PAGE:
Apr 23 2012
Many runners, young and old, have gotten into the world of running recently. They are jumping right into training and running in half marathons and marathons and not looking back. After all, the marathon is the sweetheart to distance, much like the 100 meters is to sprinting. But there might be several reasons to slow down and enjoy a more gradual entry into the running arena. Sometimes a relationship of running is best built like any relationship in life-slowly and over time. Here are some good reasons to take in at least one or two seasons of only 5K’s.
It is the start of a good foundation. By training for a solid 3-4 months of 25-30 or so miles per week, your body is adjusting and easing into running. Tendons and ligaments are adjusting to stress. Your muscles are learning how to handle a lower mileage level but with slightly more intensity-a nice start to a base foundation. This foundation of miles will prepare you for bigger and better things down the road.
It is easier to train for. Training for a marathon often takes up half of your day towards the end and then you have to deal with recovery as well. Sometimes its hard to deal with family, work, schedules etc. to fit the training in for a marathon. Long runs must be planned and you may have to drive distances for an ideal workout location. It’s much easier to head out for 30-40 minutes on those busy days when you don’t have all day to devote to running.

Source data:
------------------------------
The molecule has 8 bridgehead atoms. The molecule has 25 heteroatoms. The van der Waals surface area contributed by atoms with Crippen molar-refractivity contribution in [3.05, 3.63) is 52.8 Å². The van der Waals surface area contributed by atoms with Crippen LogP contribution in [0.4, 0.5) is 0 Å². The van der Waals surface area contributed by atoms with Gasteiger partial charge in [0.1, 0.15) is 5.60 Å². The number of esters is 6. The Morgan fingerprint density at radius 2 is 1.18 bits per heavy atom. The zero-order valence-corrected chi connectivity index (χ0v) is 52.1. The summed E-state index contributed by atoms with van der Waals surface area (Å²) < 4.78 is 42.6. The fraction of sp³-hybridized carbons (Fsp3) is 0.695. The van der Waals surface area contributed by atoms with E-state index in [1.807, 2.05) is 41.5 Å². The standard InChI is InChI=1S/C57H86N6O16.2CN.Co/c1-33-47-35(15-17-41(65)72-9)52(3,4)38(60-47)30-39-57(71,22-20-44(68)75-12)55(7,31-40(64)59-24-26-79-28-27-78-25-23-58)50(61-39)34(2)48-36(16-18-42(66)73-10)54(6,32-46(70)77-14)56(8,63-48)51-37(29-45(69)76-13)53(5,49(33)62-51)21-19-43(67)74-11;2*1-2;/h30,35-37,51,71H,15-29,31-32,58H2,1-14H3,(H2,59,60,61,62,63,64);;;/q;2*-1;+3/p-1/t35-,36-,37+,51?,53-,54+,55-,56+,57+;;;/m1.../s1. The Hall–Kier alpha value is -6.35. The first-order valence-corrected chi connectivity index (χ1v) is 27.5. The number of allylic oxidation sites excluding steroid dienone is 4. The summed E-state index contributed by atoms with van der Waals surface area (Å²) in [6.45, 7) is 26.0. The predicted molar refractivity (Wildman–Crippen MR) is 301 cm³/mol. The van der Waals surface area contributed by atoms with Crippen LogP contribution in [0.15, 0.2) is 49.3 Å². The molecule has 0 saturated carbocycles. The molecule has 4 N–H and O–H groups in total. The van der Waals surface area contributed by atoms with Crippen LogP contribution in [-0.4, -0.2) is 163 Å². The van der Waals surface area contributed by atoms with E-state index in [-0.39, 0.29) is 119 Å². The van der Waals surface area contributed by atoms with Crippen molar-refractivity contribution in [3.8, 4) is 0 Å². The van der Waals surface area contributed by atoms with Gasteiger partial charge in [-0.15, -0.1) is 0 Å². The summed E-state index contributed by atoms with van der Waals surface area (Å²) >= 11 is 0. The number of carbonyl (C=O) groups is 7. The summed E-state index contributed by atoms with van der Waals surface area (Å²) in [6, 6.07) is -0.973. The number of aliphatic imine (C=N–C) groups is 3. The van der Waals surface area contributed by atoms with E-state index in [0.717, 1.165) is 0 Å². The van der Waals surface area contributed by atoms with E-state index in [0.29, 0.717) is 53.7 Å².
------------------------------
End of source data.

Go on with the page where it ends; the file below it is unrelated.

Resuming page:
It’s easier on the piggy bank. Lets face it. Marathon and half marathon races are getting more and more expensive. And often you have to travel and stay in hotels to get to your favorite ones. You can use the fee for one of these races to run in several 5K’s that are in your area or much closer by.
It’s easier on your social book. Chances are the number of friends in your social circle that have run marathons are a lot less than those that might be willing to try a 5K or that would join you for a jog around the neighborhood. Many people are interested in doing short “fun runs” and 5K fund raisers now-a-days. You can introduce them to the long run later, after they’ve gotten the running bug and built up a base.
You will stay mentally fresh. Keeping your race face on during short bouts of racing will be easier and will sharpen your mental racing skills. Getting through those long runs often is a game of “what can we find next to keep the focus going.” Sometimes breaks are good.
It lets your body ease in to racing. Recovery from long runs and racing marathons can be longer and difficult. Racing 5K’s several weekends in a row or with a few weeks in between doesn’t call for major tapering or recovery and is how most high school and college runners started out training. With 5K’s, minor injuries can heal, and recovery from racing and workouts are quick.
It gives you a chance to see what type of runner you are. This is by far the most important reason. Most elite runners start out running the mile or 5K and take up the longer distances later in their career. Runners who start later (after high school) often have not been running long enough to really test their abilities and determine where they stand in the world of genetics. Are they a sprinter trying to run distance casually? Do they excel at mid. distance (mile to 5K)? Can they move up to the marathon with some solid training or even consider ultra-distance in the future? Understanding your unique balance of fast-twitch and slow-twitch muscle make up and how you respond to different types of training is the first thing you should determine when putting together an optimal training plan for any race distance. If you haven’t done this, you may have left out the most crucial piece of training for any future race and won’t maximize your workouts.
So head out and sign up for a group of 5K’s for the summer or fall, get a look at what you are made of and your training will be headed in the right direction.